not. The consumption of aU the. manufacturers, together is as.nothing
to the great mass of cons ame rs—-perhaps, of coal, a 20tli or SOth ofthe
quantity used by the mass. So in regard lo. the consumption .of foreign
.articles .by stockholders and operatives, (the latter of whpm are on
wages)—they consume as muchv and no more.than other indiyiduals of
the game revenue../
.
.'
" .
:



1845.]

S E C R E T A R Y OF T H E TREASURY.

243

, .M-r-Continued.
24. The effect of duties .on articles generally consumed, and manu-.
factured here only to a limited exterit, is to enrich at first, the manufacturers; then: cornpetitiPn arises, and profits decrease or.become.nothing.
In the mean time agriculture arid commerce decline, because the manufactured article takes the place of the foreign, for AA'^^hich there is no
demand;: '
. ^ ."
.
:
" •
•
.' ;
25. To answer this requires statistical inforrnation I:canriot obtain.
26. I believe agriculture to be the, chief sufferer in all countries from
restrictiye duties. . . ,27. I arn entirely.unacquainted with the wool trade, and "only know
this fact, that the greater part ofthe wool used is. imported from Buenos
Ayres,...Smyrna, Gibraltar, &c... ^
,.«. •
28. No niine.s are Avorked/in this, State. .
NOTE.—The uridersigned, .fearing lie rhay haA^e overlopked some fact
in the above synopsis of Mr. WinsloAy's ans.Avers, as he has entered very
largely irito a discussion of most of the interrogatories, would mPst
respectfully-refer the honorable Secretary t o l h e letter^of Mr. Winslow
itself, enclbsed in one from .Isaac" O.. Barnes, Esq., Uriited States Marshab Boston.
; '
E.G.
Newhuryport, Essex Cottnty. William Nichols, Collector, sends answers firom
' .'
..
' Edmi Bartlet.. ; '
L Corn, potatpes, onions, ha^y, beef, pork, horses, sheep, swine, neat
cattle; no cotton, rice, or tobacco.
. * .
2; ^Three-fifths of 350^000,000 of dollars in value.
3. Three-fifths of all.that is produced.
4. The agricultural interest gives but. a small percentage over the
support of the laborers.
5. Four per cent.
. . . . .
.
;
6. Fluctuating; present prices 30 per cent, higher than in 1842,'
7. In 1842. pribes Avere depressed by the currency; since 1842 prices
higher. ' .
. , . . _ . :
'
'
8. The State -does npt raise sufficient; from the West; a revival of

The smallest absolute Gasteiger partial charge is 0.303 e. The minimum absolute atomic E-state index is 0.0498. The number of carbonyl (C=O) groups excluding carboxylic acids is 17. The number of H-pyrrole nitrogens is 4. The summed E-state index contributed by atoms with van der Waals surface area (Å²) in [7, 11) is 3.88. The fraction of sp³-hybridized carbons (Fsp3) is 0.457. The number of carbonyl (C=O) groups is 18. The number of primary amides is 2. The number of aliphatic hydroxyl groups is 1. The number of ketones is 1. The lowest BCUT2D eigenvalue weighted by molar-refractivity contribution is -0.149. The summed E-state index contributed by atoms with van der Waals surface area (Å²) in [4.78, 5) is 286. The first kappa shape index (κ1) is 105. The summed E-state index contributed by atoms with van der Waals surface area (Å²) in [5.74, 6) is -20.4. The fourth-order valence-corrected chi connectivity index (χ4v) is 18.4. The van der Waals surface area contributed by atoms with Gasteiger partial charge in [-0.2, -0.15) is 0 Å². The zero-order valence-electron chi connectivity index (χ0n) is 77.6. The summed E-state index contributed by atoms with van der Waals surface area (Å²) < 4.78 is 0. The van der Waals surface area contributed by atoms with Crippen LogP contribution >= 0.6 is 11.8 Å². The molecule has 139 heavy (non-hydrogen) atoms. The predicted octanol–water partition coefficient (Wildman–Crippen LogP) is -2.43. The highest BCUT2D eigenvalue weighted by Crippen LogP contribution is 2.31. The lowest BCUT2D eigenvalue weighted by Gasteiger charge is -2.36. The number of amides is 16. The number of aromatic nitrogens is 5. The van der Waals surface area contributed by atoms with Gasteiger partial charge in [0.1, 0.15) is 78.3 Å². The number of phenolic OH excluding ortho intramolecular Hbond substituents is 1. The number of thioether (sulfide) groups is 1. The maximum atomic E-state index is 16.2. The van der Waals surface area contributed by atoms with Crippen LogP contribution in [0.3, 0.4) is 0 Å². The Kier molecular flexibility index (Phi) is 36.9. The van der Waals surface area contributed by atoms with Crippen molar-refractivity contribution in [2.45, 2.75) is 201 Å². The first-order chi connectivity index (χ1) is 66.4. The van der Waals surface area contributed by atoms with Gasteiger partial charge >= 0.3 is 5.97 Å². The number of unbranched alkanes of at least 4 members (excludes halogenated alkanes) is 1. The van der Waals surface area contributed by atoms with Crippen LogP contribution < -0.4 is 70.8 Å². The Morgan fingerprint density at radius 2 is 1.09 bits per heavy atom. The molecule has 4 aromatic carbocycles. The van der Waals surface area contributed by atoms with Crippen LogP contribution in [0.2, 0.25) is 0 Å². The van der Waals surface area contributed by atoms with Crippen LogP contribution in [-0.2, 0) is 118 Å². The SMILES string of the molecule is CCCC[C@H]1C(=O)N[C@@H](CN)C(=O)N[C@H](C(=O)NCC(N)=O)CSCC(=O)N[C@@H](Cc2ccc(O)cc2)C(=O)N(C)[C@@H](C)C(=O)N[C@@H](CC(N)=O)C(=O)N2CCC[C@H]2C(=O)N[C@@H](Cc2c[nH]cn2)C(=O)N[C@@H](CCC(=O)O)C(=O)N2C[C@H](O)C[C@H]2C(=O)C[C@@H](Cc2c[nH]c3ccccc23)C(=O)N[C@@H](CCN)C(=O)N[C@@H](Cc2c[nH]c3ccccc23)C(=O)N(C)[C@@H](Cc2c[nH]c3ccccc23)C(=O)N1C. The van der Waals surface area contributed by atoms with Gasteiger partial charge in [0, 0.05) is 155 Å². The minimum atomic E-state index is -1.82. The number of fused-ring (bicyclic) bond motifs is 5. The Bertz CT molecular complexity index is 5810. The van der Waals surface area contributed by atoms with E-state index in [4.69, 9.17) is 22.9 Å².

business-, and more confidence. .. . ,
,. .
9. They iricrease or diminish slightly by commerce; by manufactures
and mechanical operations, they increase.
' 10. The prices are loAver; competition and improvement have caused
i t .

i

•

.

•

,

•

'

.

•

'

.

•

•

"

'

•

'

.

11. Largely of its products of industry; aggregate greatty enlarged. ^
12. Competition and industry are the hfe of all.
13. Keep up the tariff, and we will soon- supply articles for expprt,
which we now iniport.
' '
14. Have aU kinds' of manufactures ofthe raw niaterial, and many
articles made frorn rnaterials imported, to the arnorint of mPre than
$100,000,000; invested capital, $120,000,000; profits 8 to 12 per cent.,
clear. They are riecessary, with shght riiodifications on some articles.




244

. R E P O R T S ..OF T H E

.[1845..

• M^--^Continued.
The profits ori the inanufacture of certain articles fluctuate as the times
are.

• • • • • '

^

• _

'

[

15. Largely, in shipbuilding. Heretofore, the duties on some articles
AVere heavy; UOAV little affected, by reason of supplies, of irori, hernpj
Copper, &c., being our own products, and also conipetition. ^
16. Two-fifths in commerce. The tariff has benefited cornmerce 10
j)er cent, of A-alue of iriipPrts.
.
/
17. It would be berieficial in many respects,
18. It operates unfavorabty.
19. There are soriie such ar'ticles.
.
i
20. I think of none.
^
21. The interests of the State are promoted by the tariff. T h e cash
system is good foi^ large capitalists; but lhe Avarehouse systerii Avould